Exoskeletons are devices which augment the performance of an able-bodied wearer or increase the ambulatory ability of a person suffering from leg pathology. Based on the difference in the mechanical construction, exoskeletons can be categorized into two types: powered exoskeletons and passive exoskeletons.
The goal of the exoskeleton research at the Delft Biorobotics Lab is to assist people with walking. They can be either for more efficient walking or to assist people with walking disabilities. Different exoskeletons and orthotic devices have been developed to achieve this goal.
Can walking be more efficient? Models show that during walking energy is unnecessarily dissipated. If we can store the 'braking' energy and use it to power walking, our gait pattern can be more efficient. At the lab we are working on exoskeletons that are capable of doing this and let you walk more efficient. Find out how in one of our publications (click here) and see how it works in the movie.
This project is collaboration between the University of Twente and the Delft University of Technology.
MINDWALKER - EU FP7 Accessible and Assistive ICT Project
Due to trauma or disease some people have lost the capability to control certain muscle and could not walk on their own anymore. A lack of mobility often leads to limited participation in social life. One possible solution is to use robotic device to support them and train them to regain the walking ability. MINDWALKER Exoskeleton has a pair of robotic legs, which utilize both bio-signal (EEG, EMG) and non-bio-signal (accelerometer, load cells and encoders) to move human legs in a natural way.
The purpose of this EU FP7 project is to conceive a system empowering lower limbs disabled people with walking abilities, which allows them perform their usual daily activities in the most autonomous and natural manner.
The project addresses 3 main different fields of expertise:
- BCI technologies
- Virtual Reality
- Exoskeleton Mechatronics and Control
The project top level objective is to combine expertise to develop an integrated MINDWALKER system. In addition the system shall undergo a clinical evaluation process. In the Netherlands, TU Delft is responsible for the mechanical design and mechatronics integration, while University of Twente is responsible for the balance and control of the exoskeleton.
SYMBITRON - EU FP7 Project
SYMBITRON targets a major technological leap for symbiotic man-machine interactions. In particular, the project results will markedly improve the lives of (partially) paralyzed persons through the development of a superior wearable exoskeleton. Such systems are designed to offer Spinal Cord Injured (SCI) patients the ability to walk and overcome obstacles in their daily life. To date, wearable exoskeletons still fall short of achieving this ambitious goal, and the will to bridge the gap forms the drive behind this project. The consortium has been assembled based on the partners' key scientific and clinical competences and long-standing experience in the field of man-machine interaction, as well as their excellent infrastructure and access to a large pool of SCI patients. The central approach is unique within the research field, owing to its patientcentred design, which results in a fully customized solution that complements the unique remaining capacities of each individual patient. We will also be the first to replicate physiological neuromuscular functionality in an exoskeleton, while at the same time seamlessly integrating residual human functionality (muscle characteristics, reflexes etc).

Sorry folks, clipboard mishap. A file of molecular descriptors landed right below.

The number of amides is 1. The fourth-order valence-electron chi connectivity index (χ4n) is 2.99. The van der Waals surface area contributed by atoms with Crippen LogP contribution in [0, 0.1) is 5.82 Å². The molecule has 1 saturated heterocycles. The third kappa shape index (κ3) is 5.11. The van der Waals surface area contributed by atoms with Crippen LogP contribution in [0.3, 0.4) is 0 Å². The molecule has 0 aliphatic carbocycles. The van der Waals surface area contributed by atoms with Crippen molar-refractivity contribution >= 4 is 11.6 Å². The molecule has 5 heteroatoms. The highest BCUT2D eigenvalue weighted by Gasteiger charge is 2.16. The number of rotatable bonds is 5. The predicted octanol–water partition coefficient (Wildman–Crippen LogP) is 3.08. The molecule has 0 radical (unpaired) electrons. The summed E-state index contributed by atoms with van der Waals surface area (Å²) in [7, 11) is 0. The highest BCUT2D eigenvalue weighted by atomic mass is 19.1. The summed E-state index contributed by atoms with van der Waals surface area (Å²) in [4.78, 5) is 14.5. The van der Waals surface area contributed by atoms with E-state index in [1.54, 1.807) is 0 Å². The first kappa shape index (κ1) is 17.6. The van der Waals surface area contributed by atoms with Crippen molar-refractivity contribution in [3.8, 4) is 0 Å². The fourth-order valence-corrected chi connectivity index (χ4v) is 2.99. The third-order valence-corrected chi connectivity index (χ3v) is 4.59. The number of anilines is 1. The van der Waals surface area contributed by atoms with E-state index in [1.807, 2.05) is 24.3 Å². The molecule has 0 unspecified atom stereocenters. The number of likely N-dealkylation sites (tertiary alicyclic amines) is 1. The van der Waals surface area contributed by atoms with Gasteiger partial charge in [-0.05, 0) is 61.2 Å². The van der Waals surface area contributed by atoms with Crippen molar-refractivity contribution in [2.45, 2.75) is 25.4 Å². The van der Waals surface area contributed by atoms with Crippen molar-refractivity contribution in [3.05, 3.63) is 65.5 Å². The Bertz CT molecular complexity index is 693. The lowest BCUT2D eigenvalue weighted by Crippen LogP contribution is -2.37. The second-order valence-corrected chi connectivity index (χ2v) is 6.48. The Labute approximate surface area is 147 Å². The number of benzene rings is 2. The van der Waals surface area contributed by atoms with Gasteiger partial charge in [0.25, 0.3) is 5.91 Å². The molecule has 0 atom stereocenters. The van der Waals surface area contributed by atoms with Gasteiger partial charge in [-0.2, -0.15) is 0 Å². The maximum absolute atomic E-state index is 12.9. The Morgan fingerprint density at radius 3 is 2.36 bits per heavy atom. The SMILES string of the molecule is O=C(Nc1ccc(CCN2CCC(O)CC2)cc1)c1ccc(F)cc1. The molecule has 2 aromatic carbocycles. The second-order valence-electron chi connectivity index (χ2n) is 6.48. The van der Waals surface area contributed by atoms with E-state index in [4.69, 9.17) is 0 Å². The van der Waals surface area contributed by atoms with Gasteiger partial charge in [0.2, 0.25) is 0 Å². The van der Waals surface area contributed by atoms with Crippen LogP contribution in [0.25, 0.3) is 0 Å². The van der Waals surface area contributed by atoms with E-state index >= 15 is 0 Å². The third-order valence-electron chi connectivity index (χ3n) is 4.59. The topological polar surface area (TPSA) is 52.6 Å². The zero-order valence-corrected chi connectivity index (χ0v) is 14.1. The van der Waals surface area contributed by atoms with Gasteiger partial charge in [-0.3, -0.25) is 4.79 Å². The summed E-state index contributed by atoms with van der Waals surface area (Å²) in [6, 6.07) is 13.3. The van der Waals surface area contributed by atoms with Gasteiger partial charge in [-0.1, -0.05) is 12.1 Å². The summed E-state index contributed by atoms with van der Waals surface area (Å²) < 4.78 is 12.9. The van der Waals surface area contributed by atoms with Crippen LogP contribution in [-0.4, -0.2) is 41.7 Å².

This concept will restore the bi-directional interaction between paralyzed body parts and the rest of the body. Based on this fundamental concept, the main objectives in SYMBITRON are (i) to develop a safe, bioinspired, personalised wearable exoskeleton that can flexibly complement any remaining walking function in SCI patients, allowing them to walk without additional assistance, (ii) to develop a training environment and training protocols for SCI patients and their clinicians, and (iii) to provide clinical proof of concept for safety and functionality of the system. The four-year project encompasses 7 work packages, and it is shaped to maximise impact on patients’ quality of life, on societal spending, and on general understanding of symbiotic man-machine interaction.
Evryon - EU FP7 Embodied intelligence ICT Project
Design is craftsmanship. Although heavily aided by computer, it is still the human who makes the most important design decisions. In the Evryon project we like to break this dogma. In this project we develop a new strategy where exoskeletons are designed entirely by a computer. Simulations and optimizations of the mechanics and control methods leads to the best exoskeleton layout.
The goal of the Evryon-project is to develop a novel approach for the design of Wearable Robots (WRs) that can be used for applications such as rehabilitation, assistance, human augmentation and more. The project focuses on generating mechanical structures by optimization.
Simulation of human walking
One of the project achievements was a 2D simulator where the interaction between the exoskeleton and its user can be modeled.
Pneumatic Ankle Foot Orthosis
As part of the Evryon-project, an pneumatic ankle foot orthosis (AFO) is developed. The orthosis is powered by a pneumatic muscle. The orthosis functions as a platform to test different control strategies.